Sudarsan Raghavan

Washington Post

Guest

Kabul Bureau Chief and former Africa Bureau Chief for the Washington Post

Sudarsan Raghavan on KCRW

Debris from Egypt Air flight 804 has been found in the Mediterranean Sea today.

EgyptAir Flight 804 Debris Found in Mediterranean

Debris from Egypt Air flight 804 has been found in the Mediterranean Sea today.

from To the Point

With NATO troops pulling out of Afghanistan, attacks by the Taliban are increasing, and American soldiers will stay until the end of next year.

America's Longest War Is Going to Continue

With NATO troops pulling out of Afghanistan, attacks by the Taliban are increasing, and American soldiers will stay until the end of next year.

from To the Point

Nelson Mandela, who died last week at age 95, was memorialized by a massive crowd today in Soweto, South Africa.

Mandela's Life Honored in Soweto Stadium

Nelson Mandela, who died last week at age 95, was memorialized by a massive crowd today in Soweto, South Africa.

from To the Point

More from KCRW

In 1950, America had the richest middle class in the world, but now U.S. workers face wage stagnation and historic wealth inequality.

from To the Point

In a world in which global opinion reigns, public diplomacy rooted in nationalism and propaganda will not save us from pressing crises.

from Scheer Intelligence

When Gavin Newsom signed AB387 into law today, he ended 16 years of unsuccessful attempts by daycare providers statewide to unionize.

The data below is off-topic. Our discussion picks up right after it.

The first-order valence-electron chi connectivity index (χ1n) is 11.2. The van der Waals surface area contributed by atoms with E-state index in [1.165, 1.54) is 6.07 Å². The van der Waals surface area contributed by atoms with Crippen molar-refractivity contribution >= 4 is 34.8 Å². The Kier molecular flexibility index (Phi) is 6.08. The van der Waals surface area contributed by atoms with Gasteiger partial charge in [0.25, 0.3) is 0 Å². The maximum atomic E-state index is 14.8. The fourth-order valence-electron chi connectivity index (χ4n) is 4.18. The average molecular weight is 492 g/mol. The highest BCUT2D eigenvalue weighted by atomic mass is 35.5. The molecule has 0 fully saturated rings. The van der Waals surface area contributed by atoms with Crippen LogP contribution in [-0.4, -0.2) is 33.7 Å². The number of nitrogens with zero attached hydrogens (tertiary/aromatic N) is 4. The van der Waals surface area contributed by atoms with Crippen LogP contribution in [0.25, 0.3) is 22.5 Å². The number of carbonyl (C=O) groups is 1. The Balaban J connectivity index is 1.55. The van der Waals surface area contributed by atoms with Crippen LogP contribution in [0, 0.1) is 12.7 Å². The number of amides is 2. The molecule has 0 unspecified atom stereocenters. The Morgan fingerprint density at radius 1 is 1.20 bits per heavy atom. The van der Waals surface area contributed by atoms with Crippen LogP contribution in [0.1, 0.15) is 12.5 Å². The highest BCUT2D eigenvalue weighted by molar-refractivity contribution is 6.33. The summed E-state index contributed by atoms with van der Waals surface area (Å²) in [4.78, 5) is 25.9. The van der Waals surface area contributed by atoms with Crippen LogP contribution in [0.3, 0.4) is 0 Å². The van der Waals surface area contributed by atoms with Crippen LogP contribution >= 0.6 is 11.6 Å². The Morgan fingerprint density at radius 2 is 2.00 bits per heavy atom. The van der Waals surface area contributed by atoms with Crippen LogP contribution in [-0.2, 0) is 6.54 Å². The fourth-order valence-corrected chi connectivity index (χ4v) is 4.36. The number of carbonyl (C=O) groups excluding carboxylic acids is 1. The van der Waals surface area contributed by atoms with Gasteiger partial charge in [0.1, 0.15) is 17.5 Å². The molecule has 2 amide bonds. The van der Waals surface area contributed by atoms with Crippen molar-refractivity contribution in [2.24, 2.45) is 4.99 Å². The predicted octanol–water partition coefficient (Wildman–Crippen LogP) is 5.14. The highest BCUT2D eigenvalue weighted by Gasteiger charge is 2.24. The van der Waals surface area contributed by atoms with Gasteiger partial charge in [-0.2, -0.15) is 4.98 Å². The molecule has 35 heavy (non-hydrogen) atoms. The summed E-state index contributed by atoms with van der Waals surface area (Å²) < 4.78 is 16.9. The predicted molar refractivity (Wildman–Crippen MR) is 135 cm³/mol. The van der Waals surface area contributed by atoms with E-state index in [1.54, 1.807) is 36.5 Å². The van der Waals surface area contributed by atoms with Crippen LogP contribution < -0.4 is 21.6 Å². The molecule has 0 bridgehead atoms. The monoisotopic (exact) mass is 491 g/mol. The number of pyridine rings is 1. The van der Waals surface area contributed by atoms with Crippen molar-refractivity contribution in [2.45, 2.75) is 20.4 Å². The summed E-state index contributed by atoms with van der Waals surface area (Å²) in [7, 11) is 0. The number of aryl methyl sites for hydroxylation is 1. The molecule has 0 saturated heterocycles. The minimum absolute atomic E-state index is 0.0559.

from KCRW Features

66 million years ago, an asteroid caused Earth’s Fifth Extinction, destroying the dinosaurs and most other life forms. Now Earth is facing another extinction, as fish, plants and animals vanish forever. But this time, it’s not the asteroid, it’s us. This week, hundreds of people, both young and old, took to the streets in cities all over the world to begin weeks of protest called the Extinction Rebellion. In the natural course of evolution, the decline and disappearance of a life form takes thousands of years. In the course of a human lifetime, not even one species might disappear. But now, some 28,000 species are vanishing all of a sudden. Elizabeth Kolbert of the New Yorker magazine has written a book called “The Sixth Extinction.” She says, “Extinction rates are hundreds, perhaps thousands, of times higher than what is known as the background extinction rate that has pertained over most of geological history.” In her words, “You should not be able to see all sorts of mammals -- to name just one group -- either going extinct or on the verge of extinction. And that is a tipoff that something very, very unusual, and I would add, very dangerous, is going on.” “We’re running geological history backwards. Fossil fuels that were created over the course of hundreds of millions of years buried a lot of carbon underground. We’re now combusting it, putting that carbon back into the atmosphere over a matter of centuries. So we’re taking a process that hundreds of millions of years to run in one direction and then, in a matter of centuries, running it in another direction.” We’ll hear what that means now and for the future of life as we know it.

from To the Point

Today, on All The President’s Jawyers...

from LRC Presents: All the President's Lawyers

Lots of news this week.

from Left, Right & Center

P eople like Becky Dennison are working to address to one  of America’s most urgent crises with a straightforward approach.

from Scheer Intelligence

In a Dallas courtroom on Wednesday, a former police officer was convicted of murder for killing her African American neighbor, then she got a hug from the victim’s brother and the…

from Press Play with Madeleine Brand

Election officials in LA County want to make voting easier, more accessible, and more secure.

from KCRW Features